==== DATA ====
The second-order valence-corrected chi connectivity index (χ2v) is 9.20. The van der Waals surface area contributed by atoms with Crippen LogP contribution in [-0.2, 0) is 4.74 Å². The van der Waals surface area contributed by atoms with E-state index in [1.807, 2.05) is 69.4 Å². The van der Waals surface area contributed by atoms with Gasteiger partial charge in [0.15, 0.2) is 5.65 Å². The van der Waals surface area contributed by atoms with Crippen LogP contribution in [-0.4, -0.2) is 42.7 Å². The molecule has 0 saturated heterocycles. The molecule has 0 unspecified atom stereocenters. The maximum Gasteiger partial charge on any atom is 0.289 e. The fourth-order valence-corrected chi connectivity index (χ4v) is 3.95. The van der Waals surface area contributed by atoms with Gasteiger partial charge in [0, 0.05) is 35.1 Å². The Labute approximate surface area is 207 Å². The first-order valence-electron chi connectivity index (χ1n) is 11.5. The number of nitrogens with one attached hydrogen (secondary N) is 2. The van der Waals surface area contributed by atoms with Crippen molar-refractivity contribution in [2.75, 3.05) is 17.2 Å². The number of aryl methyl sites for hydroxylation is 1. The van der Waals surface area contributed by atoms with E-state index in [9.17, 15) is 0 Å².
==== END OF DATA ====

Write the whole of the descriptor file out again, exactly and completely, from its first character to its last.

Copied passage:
The second-order valence-corrected chi connectivity index (χ2v) is 9.20. The van der Waals surface area contributed by atoms with Crippen LogP contribution in [-0.2, 0) is 4.74 Å². The van der Waals surface area contributed by atoms with E-state index in [1.807, 2.05) is 69.4 Å². The van der Waals surface area contributed by atoms with Gasteiger partial charge in [0.15, 0.2) is 5.65 Å². The van der Waals surface area contributed by atoms with Crippen LogP contribution in [-0.4, -0.2) is 42.7 Å². The molecule has 0 saturated heterocycles. The molecule has 0 unspecified atom stereocenters. The maximum Gasteiger partial charge on any atom is 0.289 e. The fourth-order valence-corrected chi connectivity index (χ4v) is 3.95. The van der Waals surface area contributed by atoms with Gasteiger partial charge in [0, 0.05) is 35.1 Å². The Labute approximate surface area is 207 Å². The first-order valence-electron chi connectivity index (χ1n) is 11.5. The number of nitrogens with one attached hydrogen (secondary N) is 2. The van der Waals surface area contributed by atoms with Crippen molar-refractivity contribution in [2.75, 3.05) is 17.2 Å². The number of aryl methyl sites for hydroxylation is 1. The van der Waals surface area contributed by atoms with E-state index in [9.17, 15) is 0 Å².